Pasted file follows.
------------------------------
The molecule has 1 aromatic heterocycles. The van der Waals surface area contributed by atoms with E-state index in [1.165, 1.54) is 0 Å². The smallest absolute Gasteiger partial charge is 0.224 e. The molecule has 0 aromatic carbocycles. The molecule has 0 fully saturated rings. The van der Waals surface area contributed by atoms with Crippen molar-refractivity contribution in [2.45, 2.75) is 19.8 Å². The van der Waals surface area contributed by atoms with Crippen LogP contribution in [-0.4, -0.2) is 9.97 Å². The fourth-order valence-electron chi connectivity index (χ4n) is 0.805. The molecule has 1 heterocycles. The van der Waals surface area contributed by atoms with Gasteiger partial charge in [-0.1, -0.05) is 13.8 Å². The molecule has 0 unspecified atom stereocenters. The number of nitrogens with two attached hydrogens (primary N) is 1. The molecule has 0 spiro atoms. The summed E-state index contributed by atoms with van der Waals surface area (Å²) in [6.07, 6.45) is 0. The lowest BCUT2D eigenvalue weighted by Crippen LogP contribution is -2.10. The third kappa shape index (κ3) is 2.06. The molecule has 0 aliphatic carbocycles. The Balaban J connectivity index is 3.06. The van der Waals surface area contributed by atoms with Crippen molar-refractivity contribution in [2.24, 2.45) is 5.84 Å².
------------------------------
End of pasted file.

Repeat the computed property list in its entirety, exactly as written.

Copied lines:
The molecule has 1 aromatic heterocycles. The van der Waals surface area contributed by atoms with E-state index in [1.165, 1.54) is 0 Å². The smallest absolute Gasteiger partial charge is 0.224 e. The molecule has 0 aromatic carbocycles. The molecule has 0 fully saturated rings. The van der Waals surface area contributed by atoms with Crippen molar-refractivity contribution in [2.45, 2.75) is 19.8 Å². The van der Waals surface area contributed by atoms with Crippen LogP contribution in [-0.4, -0.2) is 9.97 Å². The fourth-order valence-electron chi connectivity index (χ4n) is 0.805. The molecule has 1 heterocycles. The van der Waals surface area contributed by atoms with Gasteiger partial charge in [-0.1, -0.05) is 13.8 Å². The molecule has 0 unspecified atom stereocenters. The number of nitrogens with two attached hydrogens (primary N) is 1. The molecule has 0 spiro atoms. The summed E-state index contributed by atoms with van der Waals surface area (Å²) in [6.07, 6.45) is 0. The lowest BCUT2D eigenvalue weighted by Crippen LogP contribution is -2.10. The third kappa shape index (κ3) is 2.06. The molecule has 0 aliphatic carbocycles. The Balaban J connectivity index is 3.06. The van der Waals surface area contributed by atoms with Crippen molar-refractivity contribution in [2.24, 2.45) is 5.84 Å².